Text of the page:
Fight on! Havili breaks teammate's cheekbone

Like sands through the hourglass, so are the days of USC's lives.

The latest out of Heritage Hall: USC cornerback T.J. Bryant underwent surgery on his cheekbone Thursday as a result of a fight with fullback Stanley Havili.

Got to be honest: Havili, a fifth-year senior, is one of the last guys I'd guess would take a poke at a teammate. But these are strange times at USC, which just can't seem to stay out of the news.

This from the story:

The fight broke out near the end of a players-only workout last Friday, Trojans coach Lane Kiffin said. The players were finishing a relay drill when an argument escalated into a physical confrontation. Bryant, who was competing for a starting job this fall, is expected to miss three to four weeks. The Trojans open their season in Hawaii on Sept. 2.

Bryant was considered slightly behind Torin Harris for the starting cornerback spot opposite Shareece Wright, but an "OR" was between them on the depth chart, meaning it was a tight competition. And when you're replacing all four members of the secondary, any loss hurts.

The big question, however, is this a "boys will be boys" incident, only with big boys who can obviously cause a lot of damage when fists fly? Or does this suggest some rifts among the players -- specifically between players who want to work hard and other who might view extra effort in conditioning as a waste of time due to NCAA sanctions?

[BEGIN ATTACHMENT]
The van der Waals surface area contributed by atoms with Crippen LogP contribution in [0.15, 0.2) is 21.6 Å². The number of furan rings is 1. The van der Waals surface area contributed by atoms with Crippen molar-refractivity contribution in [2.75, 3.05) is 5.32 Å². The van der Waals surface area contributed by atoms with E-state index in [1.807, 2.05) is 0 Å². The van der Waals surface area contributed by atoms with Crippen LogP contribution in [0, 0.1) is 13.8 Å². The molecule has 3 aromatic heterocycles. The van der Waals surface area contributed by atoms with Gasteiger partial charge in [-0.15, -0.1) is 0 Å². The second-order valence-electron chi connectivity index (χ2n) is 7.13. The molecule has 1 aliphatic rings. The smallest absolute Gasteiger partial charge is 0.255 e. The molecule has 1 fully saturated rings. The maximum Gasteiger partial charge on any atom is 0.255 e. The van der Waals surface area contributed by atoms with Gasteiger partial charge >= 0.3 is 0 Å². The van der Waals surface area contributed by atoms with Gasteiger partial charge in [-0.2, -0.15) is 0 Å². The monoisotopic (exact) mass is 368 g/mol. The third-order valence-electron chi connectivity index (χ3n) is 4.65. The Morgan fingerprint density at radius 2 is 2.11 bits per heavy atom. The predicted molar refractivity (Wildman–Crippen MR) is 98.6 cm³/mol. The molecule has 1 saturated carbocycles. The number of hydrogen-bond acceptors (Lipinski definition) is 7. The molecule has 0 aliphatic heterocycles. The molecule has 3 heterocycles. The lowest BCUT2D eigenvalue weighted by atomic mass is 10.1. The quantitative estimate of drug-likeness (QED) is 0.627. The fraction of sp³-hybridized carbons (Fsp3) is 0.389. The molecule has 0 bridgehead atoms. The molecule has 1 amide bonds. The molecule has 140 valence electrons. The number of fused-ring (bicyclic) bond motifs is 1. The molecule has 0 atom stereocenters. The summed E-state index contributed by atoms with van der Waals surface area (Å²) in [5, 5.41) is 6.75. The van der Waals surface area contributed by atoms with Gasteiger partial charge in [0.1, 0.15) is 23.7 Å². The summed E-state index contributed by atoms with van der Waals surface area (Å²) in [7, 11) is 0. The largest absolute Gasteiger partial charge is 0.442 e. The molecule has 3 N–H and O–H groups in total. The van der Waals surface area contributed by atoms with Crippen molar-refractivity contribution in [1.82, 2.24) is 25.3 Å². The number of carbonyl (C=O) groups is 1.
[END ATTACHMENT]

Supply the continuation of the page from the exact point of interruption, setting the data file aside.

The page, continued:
Said Kiffin:

"This was a situation where Stanley tried to step in to get guys to finish without the coaches being there. He was showing leadership to get guys to finish at a level he's used to. My understanding is there was a back-and-forth and some pushing. Obviously, it didn't end well."

Doesn't that sound like Kiffin is saying Havili was unhappy with Bryant's effort and when Bryant fired back at Havili's "encouragement" things escalated?


That said, having covered college football for a while and talked to many players through the years, I realize there actually are plenty of fights among teammates. Think about it: 100 guys ages 18 to 23 -- 85 on scholarship -- together much of the day. There are going to be altercations. Only most of the time, a guy doesn't need surgery afterward so it doesn't become a news story.

Isolated incident or not? Check back on Sept. 2.

The LA Times tells the tale. And the Orange County Register. And LA Daily News.